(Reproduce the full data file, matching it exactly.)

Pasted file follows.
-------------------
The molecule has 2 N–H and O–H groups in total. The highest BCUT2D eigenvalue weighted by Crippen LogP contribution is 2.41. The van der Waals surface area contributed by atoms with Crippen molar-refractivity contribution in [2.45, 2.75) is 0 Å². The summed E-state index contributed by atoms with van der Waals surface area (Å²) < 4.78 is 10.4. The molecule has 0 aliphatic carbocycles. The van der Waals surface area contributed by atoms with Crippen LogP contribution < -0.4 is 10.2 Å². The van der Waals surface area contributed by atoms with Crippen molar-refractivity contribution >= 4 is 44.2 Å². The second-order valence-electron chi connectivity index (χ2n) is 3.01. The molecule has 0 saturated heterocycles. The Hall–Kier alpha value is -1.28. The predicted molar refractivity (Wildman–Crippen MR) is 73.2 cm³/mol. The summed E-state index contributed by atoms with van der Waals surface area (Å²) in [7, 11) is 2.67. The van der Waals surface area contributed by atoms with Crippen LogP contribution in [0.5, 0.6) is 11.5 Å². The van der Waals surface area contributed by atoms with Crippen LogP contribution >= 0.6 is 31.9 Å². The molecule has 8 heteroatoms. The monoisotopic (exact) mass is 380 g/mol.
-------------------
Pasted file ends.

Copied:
The molecule has 2 N–H and O–H groups in total. The highest BCUT2D eigenvalue weighted by Crippen LogP contribution is 2.41. The van der Waals surface area contributed by atoms with Crippen molar-refractivity contribution in [2.45, 2.75) is 0 Å². The summed E-state index contributed by atoms with van der Waals surface area (Å²) < 4.78 is 10.4. The molecule has 0 aliphatic carbocycles. The van der Waals surface area contributed by atoms with Crippen LogP contribution < -0.4 is 10.2 Å². The van der Waals surface area contributed by atoms with Crippen molar-refractivity contribution >= 4 is 44.2 Å². The second-order valence-electron chi connectivity index (χ2n) is 3.01. The molecule has 0 saturated heterocycles. The Hall–Kier alpha value is -1.28. The predicted molar refractivity (Wildman–Crippen MR) is 73.2 cm³/mol. The summed E-state index contributed by atoms with van der Waals surface area (Å²) in [7, 11) is 2.67. The van der Waals surface area contributed by atoms with Crippen LogP contribution in [0.5, 0.6) is 11.5 Å². The van der Waals surface area contributed by atoms with Crippen LogP contribution >= 0.6 is 31.9 Å². The molecule has 8 heteroatoms. The monoisotopic (exact) mass is 380 g/mol.